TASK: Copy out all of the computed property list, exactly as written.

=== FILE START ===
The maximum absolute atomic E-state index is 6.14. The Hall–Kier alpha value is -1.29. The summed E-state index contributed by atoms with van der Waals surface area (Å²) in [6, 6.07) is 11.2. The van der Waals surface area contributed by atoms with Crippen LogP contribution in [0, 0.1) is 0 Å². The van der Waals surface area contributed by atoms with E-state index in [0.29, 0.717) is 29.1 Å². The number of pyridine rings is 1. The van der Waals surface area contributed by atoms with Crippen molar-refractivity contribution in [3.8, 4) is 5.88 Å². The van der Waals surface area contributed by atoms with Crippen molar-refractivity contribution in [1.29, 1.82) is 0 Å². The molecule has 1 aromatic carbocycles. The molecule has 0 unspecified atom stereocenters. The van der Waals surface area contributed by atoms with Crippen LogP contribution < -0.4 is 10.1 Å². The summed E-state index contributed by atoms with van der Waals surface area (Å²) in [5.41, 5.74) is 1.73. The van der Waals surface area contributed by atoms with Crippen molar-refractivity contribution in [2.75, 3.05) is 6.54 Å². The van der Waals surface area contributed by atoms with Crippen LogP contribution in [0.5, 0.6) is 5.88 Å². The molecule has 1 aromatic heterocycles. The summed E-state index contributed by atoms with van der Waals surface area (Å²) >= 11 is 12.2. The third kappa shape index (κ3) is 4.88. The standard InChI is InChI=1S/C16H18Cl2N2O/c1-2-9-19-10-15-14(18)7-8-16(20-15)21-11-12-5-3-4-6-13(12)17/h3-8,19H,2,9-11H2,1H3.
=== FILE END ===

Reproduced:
The maximum absolute atomic E-state index is 6.14. The Hall–Kier alpha value is -1.29. The summed E-state index contributed by atoms with van der Waals surface area (Å²) in [6, 6.07) is 11.2. The van der Waals surface area contributed by atoms with Crippen LogP contribution in [0, 0.1) is 0 Å². The van der Waals surface area contributed by atoms with E-state index in [0.29, 0.717) is 29.1 Å². The number of pyridine rings is 1. The van der Waals surface area contributed by atoms with Crippen molar-refractivity contribution in [3.8, 4) is 5.88 Å². The van der Waals surface area contributed by atoms with Crippen molar-refractivity contribution in [1.29, 1.82) is 0 Å². The molecule has 1 aromatic carbocycles. The molecule has 0 unspecified atom stereocenters. The van der Waals surface area contributed by atoms with Crippen LogP contribution < -0.4 is 10.1 Å². The summed E-state index contributed by atoms with van der Waals surface area (Å²) in [5.41, 5.74) is 1.73. The van der Waals surface area contributed by atoms with Crippen molar-refractivity contribution in [2.75, 3.05) is 6.54 Å². The van der Waals surface area contributed by atoms with Crippen LogP contribution in [0.5, 0.6) is 5.88 Å². The molecule has 1 aromatic heterocycles. The summed E-state index contributed by atoms with van der Waals surface area (Å²) >= 11 is 12.2. The third kappa shape index (κ3) is 4.88. The standard InChI is InChI=1S/C16H18Cl2N2O/c1-2-9-19-10-15-14(18)7-8-16(20-15)21-11-12-5-3-4-6-13(12)17/h3-8,19H,2,9-11H2,1H3.